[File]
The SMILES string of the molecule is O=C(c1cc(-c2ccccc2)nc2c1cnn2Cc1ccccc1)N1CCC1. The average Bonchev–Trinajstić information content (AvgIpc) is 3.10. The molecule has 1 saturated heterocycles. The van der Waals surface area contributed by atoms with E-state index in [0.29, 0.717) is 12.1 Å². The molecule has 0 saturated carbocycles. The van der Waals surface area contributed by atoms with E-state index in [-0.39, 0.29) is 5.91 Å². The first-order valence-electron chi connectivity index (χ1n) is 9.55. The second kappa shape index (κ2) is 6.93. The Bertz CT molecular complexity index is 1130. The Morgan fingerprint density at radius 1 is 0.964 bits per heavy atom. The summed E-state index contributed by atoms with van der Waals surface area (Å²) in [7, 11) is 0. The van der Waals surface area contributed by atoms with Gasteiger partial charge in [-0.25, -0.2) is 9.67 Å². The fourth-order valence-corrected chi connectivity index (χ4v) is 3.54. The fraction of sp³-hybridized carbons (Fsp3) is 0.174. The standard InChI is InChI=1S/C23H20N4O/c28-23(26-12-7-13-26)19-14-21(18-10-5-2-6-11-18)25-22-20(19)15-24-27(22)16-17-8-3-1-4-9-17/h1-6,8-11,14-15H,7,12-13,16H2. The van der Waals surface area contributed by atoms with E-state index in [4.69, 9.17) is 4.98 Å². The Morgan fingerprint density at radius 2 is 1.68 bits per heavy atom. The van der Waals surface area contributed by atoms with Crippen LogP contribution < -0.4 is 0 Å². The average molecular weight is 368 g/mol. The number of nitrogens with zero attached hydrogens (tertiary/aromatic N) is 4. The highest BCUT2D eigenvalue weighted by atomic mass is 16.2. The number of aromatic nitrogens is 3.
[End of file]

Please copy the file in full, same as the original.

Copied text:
The SMILES string of the molecule is O=C(c1cc(-c2ccccc2)nc2c1cnn2Cc1ccccc1)N1CCC1. The average Bonchev–Trinajstić information content (AvgIpc) is 3.10. The molecule has 1 saturated heterocycles. The van der Waals surface area contributed by atoms with E-state index in [0.29, 0.717) is 12.1 Å². The molecule has 0 saturated carbocycles. The van der Waals surface area contributed by atoms with E-state index in [-0.39, 0.29) is 5.91 Å². The first-order valence-electron chi connectivity index (χ1n) is 9.55. The second kappa shape index (κ2) is 6.93. The Bertz CT molecular complexity index is 1130. The Morgan fingerprint density at radius 1 is 0.964 bits per heavy atom. The summed E-state index contributed by atoms with van der Waals surface area (Å²) in [7, 11) is 0. The van der Waals surface area contributed by atoms with Gasteiger partial charge in [-0.25, -0.2) is 9.67 Å². The fourth-order valence-corrected chi connectivity index (χ4v) is 3.54. The fraction of sp³-hybridized carbons (Fsp3) is 0.174. The standard InChI is InChI=1S/C23H20N4O/c28-23(26-12-7-13-26)19-14-21(18-10-5-2-6-11-18)25-22-20(19)15-24-27(22)16-17-8-3-1-4-9-17/h1-6,8-11,14-15H,7,12-13,16H2. The van der Waals surface area contributed by atoms with E-state index in [4.69, 9.17) is 4.98 Å². The Morgan fingerprint density at radius 2 is 1.68 bits per heavy atom. The van der Waals surface area contributed by atoms with Crippen LogP contribution < -0.4 is 0 Å². The average molecular weight is 368 g/mol. The number of nitrogens with zero attached hydrogens (tertiary/aromatic N) is 4. The highest BCUT2D eigenvalue weighted by atomic mass is 16.2. The number of aromatic nitrogens is 3.